The steps to reproduce it are fairly simple:
Settings -> Device info -> View licenses -> Tap the touchpad 9 times -> Tap Meet Team
Here’s a video demo, including the neat sounds that happen as you keep tapping:
The neat part about the photo is that you can see the entire 360-degree panoramic image by moving your head around. This was hard to show in the MyGlass screencast, since it lags a little bit. We’ve learned that Mike LeBeau, Senior Software Engineer for Google X, is the one who dropped the hidden gem into Glass’ software. He’s appeared on TechCrunch before in a <a target="_blank" href="“>hilarious Google blooper reel.
The team photo has Google co-founder, Sergey Brin, front and center.
I’m sure that more of these easter eggs will pop up over time, but this one is particularly cool since it’s the first time that I’ve seen a panoramic image on the device since I started using it. This functionality could be something that isn’t exposed in the Mirror API as of yet, but once it is, it’ll be a fun one.
“The initial versions of Glass were just Sergey [Brin]‘s Oakleys with a phone taped to them,” Bill Maris, managing partner of Google Ventures, told me in a noisy cafe in Midtown Manhattan. Given his position and our topic of conversation — Google’s Project Glass — he was conspicuous for wearing no eyewear whatsoever. “[Sergey's prototype] was not very compelling.” You’d forgive him for being a bit skeptical back then about what the company’s leadership was hoping would be the next big thing — or, at least, a thing worthy of the time and money required to iterate from those humble beginnings to the sleek device we now know and covet.
So, then, how did we get from those initial doubts to the launching of the Glass Collective, dedicating millions of dollars to finding, funding and fostering innovative applications (not just of the software variety) for Google’s new wearable? Maris spoke of Glass project lead Steve Lee and a later prototype that took photos every few seconds. “Imagine if you had this for your entire life. You could ask: ‘What did I do 10 years ago today?’” That was compelling enough for Maris to commit to the foundation of the Collective, helping Google move the project beyond a single product and into the all-important realm of the platform. This is a platform, he believes, that could change our lives over the next 10 years just as smartphones have over the past decade.
This week on the TechCrunch Gadgets Podcast we talk about Google Glass, the Galaxy S4, and the magic of Ubuntu laptops. This time we’re joined by Matt Burns, Jordan Crook, Greg Kumparak, and a pair of underwear that vibrates in Australia. Enjoy!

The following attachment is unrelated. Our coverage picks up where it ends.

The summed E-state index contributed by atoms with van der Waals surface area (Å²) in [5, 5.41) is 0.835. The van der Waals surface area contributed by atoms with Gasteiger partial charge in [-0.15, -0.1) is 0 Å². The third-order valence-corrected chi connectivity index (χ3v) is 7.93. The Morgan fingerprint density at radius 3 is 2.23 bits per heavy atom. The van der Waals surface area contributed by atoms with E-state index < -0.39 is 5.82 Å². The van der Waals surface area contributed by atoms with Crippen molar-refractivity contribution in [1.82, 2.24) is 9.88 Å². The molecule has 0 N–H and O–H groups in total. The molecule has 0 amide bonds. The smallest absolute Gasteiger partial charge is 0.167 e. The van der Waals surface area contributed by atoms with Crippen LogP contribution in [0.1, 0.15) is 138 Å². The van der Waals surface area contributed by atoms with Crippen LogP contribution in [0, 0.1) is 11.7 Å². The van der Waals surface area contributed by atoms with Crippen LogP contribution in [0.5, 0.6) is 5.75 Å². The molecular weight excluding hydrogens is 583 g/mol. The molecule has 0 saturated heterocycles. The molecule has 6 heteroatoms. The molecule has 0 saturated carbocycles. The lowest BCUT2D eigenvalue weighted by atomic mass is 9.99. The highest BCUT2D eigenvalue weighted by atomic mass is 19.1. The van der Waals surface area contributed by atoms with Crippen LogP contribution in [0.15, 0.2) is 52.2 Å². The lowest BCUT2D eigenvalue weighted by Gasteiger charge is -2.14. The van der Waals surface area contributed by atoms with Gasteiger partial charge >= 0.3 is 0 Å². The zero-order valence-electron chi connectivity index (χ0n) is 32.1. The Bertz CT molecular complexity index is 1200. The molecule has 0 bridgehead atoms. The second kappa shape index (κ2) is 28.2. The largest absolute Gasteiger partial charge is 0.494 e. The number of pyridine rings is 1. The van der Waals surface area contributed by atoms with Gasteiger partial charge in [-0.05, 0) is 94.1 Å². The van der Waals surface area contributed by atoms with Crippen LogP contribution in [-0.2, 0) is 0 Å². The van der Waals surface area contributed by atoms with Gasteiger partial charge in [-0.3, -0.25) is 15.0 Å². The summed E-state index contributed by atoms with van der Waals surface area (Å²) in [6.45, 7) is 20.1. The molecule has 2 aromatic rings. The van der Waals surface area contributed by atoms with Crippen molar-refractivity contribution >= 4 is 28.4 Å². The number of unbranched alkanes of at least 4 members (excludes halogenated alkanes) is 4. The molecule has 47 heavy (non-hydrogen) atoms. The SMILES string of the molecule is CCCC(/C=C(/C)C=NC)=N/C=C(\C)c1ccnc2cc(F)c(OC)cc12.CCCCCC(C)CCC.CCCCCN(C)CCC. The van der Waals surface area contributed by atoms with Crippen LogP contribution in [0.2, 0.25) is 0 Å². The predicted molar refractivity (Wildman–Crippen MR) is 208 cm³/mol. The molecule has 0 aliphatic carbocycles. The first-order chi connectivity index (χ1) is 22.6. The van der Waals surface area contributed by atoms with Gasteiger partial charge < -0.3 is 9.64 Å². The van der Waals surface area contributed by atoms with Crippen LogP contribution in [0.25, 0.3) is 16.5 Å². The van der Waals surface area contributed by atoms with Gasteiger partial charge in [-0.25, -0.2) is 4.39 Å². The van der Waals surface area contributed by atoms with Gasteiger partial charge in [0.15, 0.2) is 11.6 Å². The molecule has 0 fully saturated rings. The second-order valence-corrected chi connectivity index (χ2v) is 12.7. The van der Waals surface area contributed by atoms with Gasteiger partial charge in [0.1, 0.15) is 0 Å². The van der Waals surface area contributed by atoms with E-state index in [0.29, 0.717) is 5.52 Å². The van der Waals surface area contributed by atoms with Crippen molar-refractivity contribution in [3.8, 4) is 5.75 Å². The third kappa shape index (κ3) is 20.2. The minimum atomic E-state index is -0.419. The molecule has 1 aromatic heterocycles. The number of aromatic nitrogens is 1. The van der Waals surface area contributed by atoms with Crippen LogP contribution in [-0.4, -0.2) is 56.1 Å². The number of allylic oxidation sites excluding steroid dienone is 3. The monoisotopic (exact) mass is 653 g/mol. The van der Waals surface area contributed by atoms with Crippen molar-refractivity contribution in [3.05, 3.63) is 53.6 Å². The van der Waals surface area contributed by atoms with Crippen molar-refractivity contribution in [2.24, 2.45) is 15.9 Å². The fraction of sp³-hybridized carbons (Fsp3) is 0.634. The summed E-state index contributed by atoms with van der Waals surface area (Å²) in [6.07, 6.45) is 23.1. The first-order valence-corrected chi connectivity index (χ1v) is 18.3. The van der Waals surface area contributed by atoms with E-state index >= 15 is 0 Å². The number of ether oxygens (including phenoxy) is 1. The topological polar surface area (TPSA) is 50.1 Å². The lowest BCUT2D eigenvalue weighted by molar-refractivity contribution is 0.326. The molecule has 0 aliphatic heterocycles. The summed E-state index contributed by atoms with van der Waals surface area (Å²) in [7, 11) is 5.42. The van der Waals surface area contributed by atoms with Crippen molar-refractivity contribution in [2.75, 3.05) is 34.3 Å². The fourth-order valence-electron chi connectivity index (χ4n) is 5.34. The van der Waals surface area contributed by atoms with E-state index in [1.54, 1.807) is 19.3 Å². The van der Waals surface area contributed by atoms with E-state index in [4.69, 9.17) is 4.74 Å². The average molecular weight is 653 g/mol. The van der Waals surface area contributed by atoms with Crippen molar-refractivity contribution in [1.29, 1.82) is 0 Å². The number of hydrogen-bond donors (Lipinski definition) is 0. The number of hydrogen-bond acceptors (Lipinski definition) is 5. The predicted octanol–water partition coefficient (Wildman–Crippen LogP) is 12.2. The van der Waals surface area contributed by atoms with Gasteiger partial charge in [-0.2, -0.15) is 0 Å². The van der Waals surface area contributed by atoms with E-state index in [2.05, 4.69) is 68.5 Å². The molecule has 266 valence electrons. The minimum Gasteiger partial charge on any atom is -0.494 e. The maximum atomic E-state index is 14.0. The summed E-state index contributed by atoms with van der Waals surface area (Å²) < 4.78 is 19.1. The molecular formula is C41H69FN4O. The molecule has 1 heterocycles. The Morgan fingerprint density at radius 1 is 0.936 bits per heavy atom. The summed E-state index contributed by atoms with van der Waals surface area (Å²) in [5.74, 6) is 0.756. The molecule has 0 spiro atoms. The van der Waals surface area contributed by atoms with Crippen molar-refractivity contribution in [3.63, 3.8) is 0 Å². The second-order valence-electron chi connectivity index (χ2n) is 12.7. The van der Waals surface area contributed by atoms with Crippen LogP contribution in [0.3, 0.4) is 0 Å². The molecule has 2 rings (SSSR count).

We invite you to enjoy our weekly podcasts every Friday at 3pm Eastern and noon Pacific.
Intro Music by Rick Barr.
If you were one of the people who signed up last year at Google’s I/O conference to be a part of the “Glass Explorer” program, you might be getting your instructions on how to actually…purchase the thing and get it into your geeky little hands.
In case you weren’t sure, Google Glass is real, and they’re shipping as we speak.
Today, my number was called and I received the following email, which comes along with a phone number to call, a unique code and a link to a “Glass Safety Notices and Terms of Sale” that you must accept before you place your order:
Google said in its previous email to Glass Explorers that 2,000 were pre-ordered, and I was number 933. That means that the company is filling out requests for units pretty quickly, if they’re going in order. Sure, some people might not follow through once they actually face dropping over $ 1,500 for them, but it’s safe to venture a guess that most will opt to purchase them.
When you call the number, which I’ve blanked out from the email, you’re asked for your unique code. The process is pretty quick and you can decide on whether you’d like to pick your Glass up or have it shipped to you. Sadly, the tangerine and sky colors were already out of stock, so I opted to pick up the “shale” flavor of grey.
I set up an appointment to pick them up in Mountain View tomorrow. I’m told that if you pick them up in person, in either Mountain View, New York or Los Angeles, you’ll meet with a member of the Glass team to have them fitted properly and then get a basic walk-through of the device and operating system. You’re also encouraged to “bring a friend.”